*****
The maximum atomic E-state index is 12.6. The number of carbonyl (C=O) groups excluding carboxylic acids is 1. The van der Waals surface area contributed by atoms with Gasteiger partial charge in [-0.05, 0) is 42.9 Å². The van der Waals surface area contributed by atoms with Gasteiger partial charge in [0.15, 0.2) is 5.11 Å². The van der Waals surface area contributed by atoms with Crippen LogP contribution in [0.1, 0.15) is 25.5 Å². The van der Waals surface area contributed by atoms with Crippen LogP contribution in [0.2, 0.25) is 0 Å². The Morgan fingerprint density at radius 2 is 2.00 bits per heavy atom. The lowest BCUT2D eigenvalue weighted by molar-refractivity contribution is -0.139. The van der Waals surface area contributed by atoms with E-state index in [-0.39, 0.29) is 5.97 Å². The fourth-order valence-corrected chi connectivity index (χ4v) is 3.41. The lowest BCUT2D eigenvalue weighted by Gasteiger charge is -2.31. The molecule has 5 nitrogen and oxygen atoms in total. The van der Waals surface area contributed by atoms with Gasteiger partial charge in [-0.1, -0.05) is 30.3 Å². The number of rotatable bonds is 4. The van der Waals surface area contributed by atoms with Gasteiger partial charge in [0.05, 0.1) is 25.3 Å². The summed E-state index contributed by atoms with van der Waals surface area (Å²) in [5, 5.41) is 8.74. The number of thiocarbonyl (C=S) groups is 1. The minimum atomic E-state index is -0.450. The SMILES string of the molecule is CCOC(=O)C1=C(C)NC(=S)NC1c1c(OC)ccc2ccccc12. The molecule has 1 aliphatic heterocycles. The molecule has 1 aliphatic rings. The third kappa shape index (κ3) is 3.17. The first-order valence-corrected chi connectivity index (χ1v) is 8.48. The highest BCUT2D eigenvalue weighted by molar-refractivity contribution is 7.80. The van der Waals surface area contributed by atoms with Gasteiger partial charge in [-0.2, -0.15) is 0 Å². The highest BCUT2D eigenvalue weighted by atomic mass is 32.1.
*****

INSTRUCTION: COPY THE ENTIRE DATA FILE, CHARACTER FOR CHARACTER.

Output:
The maximum atomic E-state index is 12.6. The number of carbonyl (C=O) groups excluding carboxylic acids is 1. The van der Waals surface area contributed by atoms with Gasteiger partial charge in [-0.05, 0) is 42.9 Å². The van der Waals surface area contributed by atoms with Gasteiger partial charge in [0.15, 0.2) is 5.11 Å². The van der Waals surface area contributed by atoms with Crippen LogP contribution in [0.1, 0.15) is 25.5 Å². The van der Waals surface area contributed by atoms with Crippen LogP contribution in [0.2, 0.25) is 0 Å². The Morgan fingerprint density at radius 2 is 2.00 bits per heavy atom. The lowest BCUT2D eigenvalue weighted by molar-refractivity contribution is -0.139. The van der Waals surface area contributed by atoms with E-state index in [-0.39, 0.29) is 5.97 Å². The fourth-order valence-corrected chi connectivity index (χ4v) is 3.41. The lowest BCUT2D eigenvalue weighted by Gasteiger charge is -2.31. The molecule has 5 nitrogen and oxygen atoms in total. The van der Waals surface area contributed by atoms with Gasteiger partial charge in [-0.1, -0.05) is 30.3 Å². The number of rotatable bonds is 4. The van der Waals surface area contributed by atoms with Gasteiger partial charge in [0.05, 0.1) is 25.3 Å². The summed E-state index contributed by atoms with van der Waals surface area (Å²) in [5, 5.41) is 8.74. The number of thiocarbonyl (C=S) groups is 1. The minimum atomic E-state index is -0.450. The SMILES string of the molecule is CCOC(=O)C1=C(C)NC(=S)NC1c1c(OC)ccc2ccccc12. The molecule has 1 aliphatic heterocycles. The molecule has 1 aliphatic rings. The third kappa shape index (κ3) is 3.17. The first-order valence-corrected chi connectivity index (χ1v) is 8.48. The highest BCUT2D eigenvalue weighted by molar-refractivity contribution is 7.80. The van der Waals surface area contributed by atoms with Gasteiger partial charge in [-0.2, -0.15) is 0 Å². The highest BCUT2D eigenvalue weighted by atomic mass is 32.1.